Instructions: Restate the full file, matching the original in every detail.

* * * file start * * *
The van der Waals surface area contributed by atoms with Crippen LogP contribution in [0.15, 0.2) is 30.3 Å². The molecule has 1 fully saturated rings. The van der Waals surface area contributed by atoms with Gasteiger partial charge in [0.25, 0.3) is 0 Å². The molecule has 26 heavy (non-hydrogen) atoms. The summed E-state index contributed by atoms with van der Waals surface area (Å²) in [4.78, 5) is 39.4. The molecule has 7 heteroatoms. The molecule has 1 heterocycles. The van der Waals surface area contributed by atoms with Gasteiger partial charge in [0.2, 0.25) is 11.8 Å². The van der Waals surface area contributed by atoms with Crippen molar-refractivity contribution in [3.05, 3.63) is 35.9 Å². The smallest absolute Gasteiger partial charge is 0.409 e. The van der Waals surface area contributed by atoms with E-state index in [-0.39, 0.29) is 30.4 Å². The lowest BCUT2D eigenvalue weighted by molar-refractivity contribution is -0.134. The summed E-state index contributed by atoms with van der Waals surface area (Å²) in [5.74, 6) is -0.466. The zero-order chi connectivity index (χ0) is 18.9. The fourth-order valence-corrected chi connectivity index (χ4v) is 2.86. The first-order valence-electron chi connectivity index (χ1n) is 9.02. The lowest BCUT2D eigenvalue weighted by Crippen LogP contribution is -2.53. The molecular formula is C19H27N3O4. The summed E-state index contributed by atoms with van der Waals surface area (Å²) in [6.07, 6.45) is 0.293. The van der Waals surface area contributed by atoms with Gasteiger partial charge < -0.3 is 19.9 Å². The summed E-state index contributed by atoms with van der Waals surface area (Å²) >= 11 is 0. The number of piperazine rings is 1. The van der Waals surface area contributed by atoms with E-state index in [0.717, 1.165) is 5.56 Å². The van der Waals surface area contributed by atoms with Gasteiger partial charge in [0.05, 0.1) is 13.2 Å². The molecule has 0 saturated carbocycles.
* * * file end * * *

The van der Waals surface area contributed by atoms with Crippen LogP contribution in [0.15, 0.2) is 30.3 Å². The molecule has 1 fully saturated rings. The van der Waals surface area contributed by atoms with Gasteiger partial charge in [0.25, 0.3) is 0 Å². The molecule has 26 heavy (non-hydrogen) atoms. The summed E-state index contributed by atoms with van der Waals surface area (Å²) in [4.78, 5) is 39.4. The molecule has 7 heteroatoms. The molecule has 1 heterocycles. The van der Waals surface area contributed by atoms with Gasteiger partial charge in [0.2, 0.25) is 11.8 Å². The van der Waals surface area contributed by atoms with Crippen molar-refractivity contribution in [3.05, 3.63) is 35.9 Å². The smallest absolute Gasteiger partial charge is 0.409 e. The van der Waals surface area contributed by atoms with E-state index in [-0.39, 0.29) is 30.4 Å². The lowest BCUT2D eigenvalue weighted by molar-refractivity contribution is -0.134. The summed E-state index contributed by atoms with van der Waals surface area (Å²) in [5.74, 6) is -0.466. The zero-order chi connectivity index (χ0) is 18.9. The fourth-order valence-corrected chi connectivity index (χ4v) is 2.86. The first-order valence-electron chi connectivity index (χ1n) is 9.02. The lowest BCUT2D eigenvalue weighted by Crippen LogP contribution is -2.53. The molecular formula is C19H27N3O4. The summed E-state index contributed by atoms with van der Waals surface area (Å²) in [6.07, 6.45) is 0.293. The van der Waals surface area contributed by atoms with Gasteiger partial charge < -0.3 is 19.9 Å². The summed E-state index contributed by atoms with van der Waals surface area (Å²) >= 11 is 0. The number of piperazine rings is 1. The van der Waals surface area contributed by atoms with E-state index in [0.717, 1.165) is 5.56 Å². The van der Waals surface area contributed by atoms with Gasteiger partial charge in [0.05, 0.1) is 13.2 Å². The molecule has 0 saturated carbocycles.